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You Are Evil! Please Come On My Show…

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You are evil! Please come on my show...

Last week I mused that supermarket chiefs weren’t doing enough PR. The old grocer bosses – Justin King, Sir Terry Leahy – were much less camera shy.

And they didn’t mind an argument. They knew what they were doing, bring it on.

Why aren’t the new crop front and centre on the cost of living/inflation debate?

Why aren’t they pointing out just how well our supermarkets handled the Covid crisis, and coming up with public suggestions for dealing with the next one?

A flak writes in to take issue: “Going on TV/Radio to be told you’re a lying, overpaid sonofabitch who is fleecing consumers and is personally responsible for the cost of living crisis might be losing its appeal a bit.”

It’s a reasonable point. Certainly, listening to regulators or energy bosses on the radio or before MPs lately is slightly exasperating.

The tone is: if you can afford your own power bill it must be because you are paid too much; why are you so evil?

It might be entertaining, but mostly the viewer is left thinking: let him answer!

Ian King on Sky aside, there aren’t enough business broadcasts that get this balance right.

The broadsheet business papers understand the CEO point of view rather too well.

The mainstream press and broadcasters make their starting assumption that almost any profit is evidence of gouging.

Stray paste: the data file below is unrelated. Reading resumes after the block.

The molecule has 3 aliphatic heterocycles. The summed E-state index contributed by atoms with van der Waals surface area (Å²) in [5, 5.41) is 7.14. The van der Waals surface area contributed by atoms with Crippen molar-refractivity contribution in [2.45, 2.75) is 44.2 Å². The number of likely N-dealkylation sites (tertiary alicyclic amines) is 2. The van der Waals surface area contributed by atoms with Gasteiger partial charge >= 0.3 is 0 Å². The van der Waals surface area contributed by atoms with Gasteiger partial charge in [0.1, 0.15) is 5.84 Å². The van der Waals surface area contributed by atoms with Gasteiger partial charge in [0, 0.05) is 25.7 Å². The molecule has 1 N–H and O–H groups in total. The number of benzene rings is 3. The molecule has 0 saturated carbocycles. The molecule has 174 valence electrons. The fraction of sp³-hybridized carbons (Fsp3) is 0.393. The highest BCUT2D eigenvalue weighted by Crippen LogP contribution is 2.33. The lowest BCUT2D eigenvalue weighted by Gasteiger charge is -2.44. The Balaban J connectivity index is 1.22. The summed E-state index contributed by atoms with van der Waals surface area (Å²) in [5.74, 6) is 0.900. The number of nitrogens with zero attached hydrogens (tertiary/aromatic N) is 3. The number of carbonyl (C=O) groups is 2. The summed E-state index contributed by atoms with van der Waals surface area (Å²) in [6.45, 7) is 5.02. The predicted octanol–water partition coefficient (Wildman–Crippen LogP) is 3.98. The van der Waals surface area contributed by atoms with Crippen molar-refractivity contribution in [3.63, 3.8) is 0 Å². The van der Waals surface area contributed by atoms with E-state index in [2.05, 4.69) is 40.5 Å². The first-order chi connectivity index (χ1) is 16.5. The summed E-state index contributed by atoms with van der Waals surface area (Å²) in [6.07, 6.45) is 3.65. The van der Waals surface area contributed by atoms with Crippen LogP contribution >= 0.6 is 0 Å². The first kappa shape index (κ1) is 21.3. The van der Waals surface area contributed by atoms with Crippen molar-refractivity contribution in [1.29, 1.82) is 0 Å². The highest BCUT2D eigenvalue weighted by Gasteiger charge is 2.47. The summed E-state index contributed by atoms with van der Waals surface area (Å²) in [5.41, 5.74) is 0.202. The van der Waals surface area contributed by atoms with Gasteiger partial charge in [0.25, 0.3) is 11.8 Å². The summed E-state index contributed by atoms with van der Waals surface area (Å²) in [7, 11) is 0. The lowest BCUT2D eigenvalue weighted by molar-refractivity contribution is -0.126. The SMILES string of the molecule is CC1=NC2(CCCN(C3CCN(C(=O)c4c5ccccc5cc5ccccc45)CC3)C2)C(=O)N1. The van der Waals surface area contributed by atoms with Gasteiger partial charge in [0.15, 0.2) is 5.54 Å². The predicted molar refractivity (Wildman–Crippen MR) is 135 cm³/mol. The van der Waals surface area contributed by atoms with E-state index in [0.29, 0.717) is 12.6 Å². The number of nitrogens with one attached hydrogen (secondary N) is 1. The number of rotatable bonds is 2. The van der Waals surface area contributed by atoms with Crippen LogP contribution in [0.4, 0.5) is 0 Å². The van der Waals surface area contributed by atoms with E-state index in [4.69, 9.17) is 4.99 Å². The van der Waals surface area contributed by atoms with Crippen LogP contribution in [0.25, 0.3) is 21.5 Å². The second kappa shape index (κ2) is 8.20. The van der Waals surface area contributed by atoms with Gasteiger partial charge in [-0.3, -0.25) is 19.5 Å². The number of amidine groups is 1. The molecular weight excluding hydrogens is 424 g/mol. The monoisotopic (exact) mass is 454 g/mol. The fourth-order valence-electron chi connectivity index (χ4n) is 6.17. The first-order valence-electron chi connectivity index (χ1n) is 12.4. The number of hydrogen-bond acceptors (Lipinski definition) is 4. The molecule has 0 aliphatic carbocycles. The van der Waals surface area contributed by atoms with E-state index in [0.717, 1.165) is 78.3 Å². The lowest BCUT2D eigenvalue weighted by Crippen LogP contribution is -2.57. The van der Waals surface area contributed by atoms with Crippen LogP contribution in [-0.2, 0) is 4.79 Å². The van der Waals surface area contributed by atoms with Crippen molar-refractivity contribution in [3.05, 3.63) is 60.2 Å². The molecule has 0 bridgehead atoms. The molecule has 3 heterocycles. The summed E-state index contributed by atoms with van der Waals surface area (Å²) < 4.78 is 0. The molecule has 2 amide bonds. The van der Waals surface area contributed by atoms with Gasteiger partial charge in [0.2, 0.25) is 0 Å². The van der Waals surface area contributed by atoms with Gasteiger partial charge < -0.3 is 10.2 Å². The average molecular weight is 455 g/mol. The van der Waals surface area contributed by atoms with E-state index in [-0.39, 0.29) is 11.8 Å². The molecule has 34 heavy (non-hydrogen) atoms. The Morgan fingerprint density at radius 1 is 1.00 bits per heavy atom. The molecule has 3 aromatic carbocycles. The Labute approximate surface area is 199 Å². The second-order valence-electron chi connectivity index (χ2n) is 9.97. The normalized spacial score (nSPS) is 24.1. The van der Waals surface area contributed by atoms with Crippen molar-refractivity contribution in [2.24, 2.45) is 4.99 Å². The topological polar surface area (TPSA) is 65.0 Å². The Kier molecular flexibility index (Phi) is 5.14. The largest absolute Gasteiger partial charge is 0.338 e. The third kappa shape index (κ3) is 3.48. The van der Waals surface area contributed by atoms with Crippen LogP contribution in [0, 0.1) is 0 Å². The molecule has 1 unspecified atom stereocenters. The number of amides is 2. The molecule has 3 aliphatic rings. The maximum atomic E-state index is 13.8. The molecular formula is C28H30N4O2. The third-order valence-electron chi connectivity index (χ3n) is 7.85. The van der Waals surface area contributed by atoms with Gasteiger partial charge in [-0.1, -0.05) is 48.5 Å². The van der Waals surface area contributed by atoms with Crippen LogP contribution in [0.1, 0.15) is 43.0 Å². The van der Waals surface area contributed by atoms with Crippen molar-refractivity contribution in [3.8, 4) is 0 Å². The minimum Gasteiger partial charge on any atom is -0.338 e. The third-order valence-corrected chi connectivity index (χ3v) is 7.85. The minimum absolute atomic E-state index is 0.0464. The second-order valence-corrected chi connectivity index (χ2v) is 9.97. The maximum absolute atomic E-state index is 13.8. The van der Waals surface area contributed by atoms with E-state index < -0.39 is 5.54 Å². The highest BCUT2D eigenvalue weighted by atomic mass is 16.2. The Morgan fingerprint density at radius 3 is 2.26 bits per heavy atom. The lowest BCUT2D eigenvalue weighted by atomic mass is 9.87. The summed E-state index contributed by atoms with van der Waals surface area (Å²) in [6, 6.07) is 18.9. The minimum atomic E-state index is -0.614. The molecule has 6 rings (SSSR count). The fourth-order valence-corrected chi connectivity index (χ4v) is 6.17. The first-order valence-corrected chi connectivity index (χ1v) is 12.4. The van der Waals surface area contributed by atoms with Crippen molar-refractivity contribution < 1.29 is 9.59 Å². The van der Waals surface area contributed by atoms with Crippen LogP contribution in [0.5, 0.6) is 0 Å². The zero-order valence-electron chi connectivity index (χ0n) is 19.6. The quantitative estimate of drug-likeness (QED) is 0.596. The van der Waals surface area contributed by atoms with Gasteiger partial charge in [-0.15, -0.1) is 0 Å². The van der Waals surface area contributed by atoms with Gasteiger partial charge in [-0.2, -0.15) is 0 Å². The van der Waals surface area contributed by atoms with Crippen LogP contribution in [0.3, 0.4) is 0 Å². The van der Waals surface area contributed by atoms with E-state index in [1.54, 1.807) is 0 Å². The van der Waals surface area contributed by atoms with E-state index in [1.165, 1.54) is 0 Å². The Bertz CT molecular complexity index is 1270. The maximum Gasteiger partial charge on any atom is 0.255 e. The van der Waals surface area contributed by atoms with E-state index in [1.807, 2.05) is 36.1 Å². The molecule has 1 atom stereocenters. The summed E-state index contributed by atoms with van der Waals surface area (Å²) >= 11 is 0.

Better hack (and maybe flak) work needed.

Press release of the day


Which will be the top 10 performing cities, economically, next year?

This from the Centre for Economics and Business Research has some answers.

It has Milton Keynes top, followed by Peterborough and Reading.

There’s not much farther North, suggesting levelling-up isn’t really working.

“Over the past 12 months, employees have been questioning the type of work they’re doing and how their salaries match their expectations. Employers are under more pressure to retain their staff and ensure that they are prioritising their mental health and overall wellbeing, this includes financial wellbeing too.”

Stories that will keep rolling

1) Do March figures suggest cracks in the employment market already appearing? Is pay now running well behind inflation?

2) How much pressure is Voda boss Nick Read under from activist investors?

3) Is the Bank of England plagued by groupthink?

4) What is inflation doing to JD Sports?


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